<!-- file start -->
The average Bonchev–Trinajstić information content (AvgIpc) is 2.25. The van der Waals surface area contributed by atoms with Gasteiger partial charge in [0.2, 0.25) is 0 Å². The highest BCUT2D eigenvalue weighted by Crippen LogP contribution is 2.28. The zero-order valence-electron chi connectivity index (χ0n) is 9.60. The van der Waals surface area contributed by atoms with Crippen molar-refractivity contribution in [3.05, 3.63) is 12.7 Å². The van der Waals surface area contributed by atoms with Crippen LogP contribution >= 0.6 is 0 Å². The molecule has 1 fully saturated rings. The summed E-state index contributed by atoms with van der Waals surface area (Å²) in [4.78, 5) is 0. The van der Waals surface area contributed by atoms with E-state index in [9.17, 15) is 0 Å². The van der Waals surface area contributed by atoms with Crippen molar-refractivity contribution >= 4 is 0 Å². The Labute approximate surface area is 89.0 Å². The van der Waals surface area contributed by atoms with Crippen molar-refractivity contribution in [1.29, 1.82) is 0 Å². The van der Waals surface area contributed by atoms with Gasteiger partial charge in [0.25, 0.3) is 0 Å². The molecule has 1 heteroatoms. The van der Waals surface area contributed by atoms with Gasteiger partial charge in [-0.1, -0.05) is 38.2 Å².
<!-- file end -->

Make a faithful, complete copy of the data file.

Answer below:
The average Bonchev–Trinajstić information content (AvgIpc) is 2.25. The van der Waals surface area contributed by atoms with Gasteiger partial charge in [0.2, 0.25) is 0 Å². The highest BCUT2D eigenvalue weighted by Crippen LogP contribution is 2.28. The zero-order valence-electron chi connectivity index (χ0n) is 9.60. The van der Waals surface area contributed by atoms with Crippen molar-refractivity contribution in [3.05, 3.63) is 12.7 Å². The van der Waals surface area contributed by atoms with Crippen LogP contribution >= 0.6 is 0 Å². The molecule has 1 fully saturated rings. The summed E-state index contributed by atoms with van der Waals surface area (Å²) in [4.78, 5) is 0. The van der Waals surface area contributed by atoms with E-state index in [9.17, 15) is 0 Å². The van der Waals surface area contributed by atoms with Crippen molar-refractivity contribution >= 4 is 0 Å². The Labute approximate surface area is 89.0 Å². The van der Waals surface area contributed by atoms with Crippen molar-refractivity contribution in [1.29, 1.82) is 0 Å². The van der Waals surface area contributed by atoms with Gasteiger partial charge in [0.25, 0.3) is 0 Å². The molecule has 1 heteroatoms. The van der Waals surface area contributed by atoms with Gasteiger partial charge in [-0.1, -0.05) is 38.2 Å².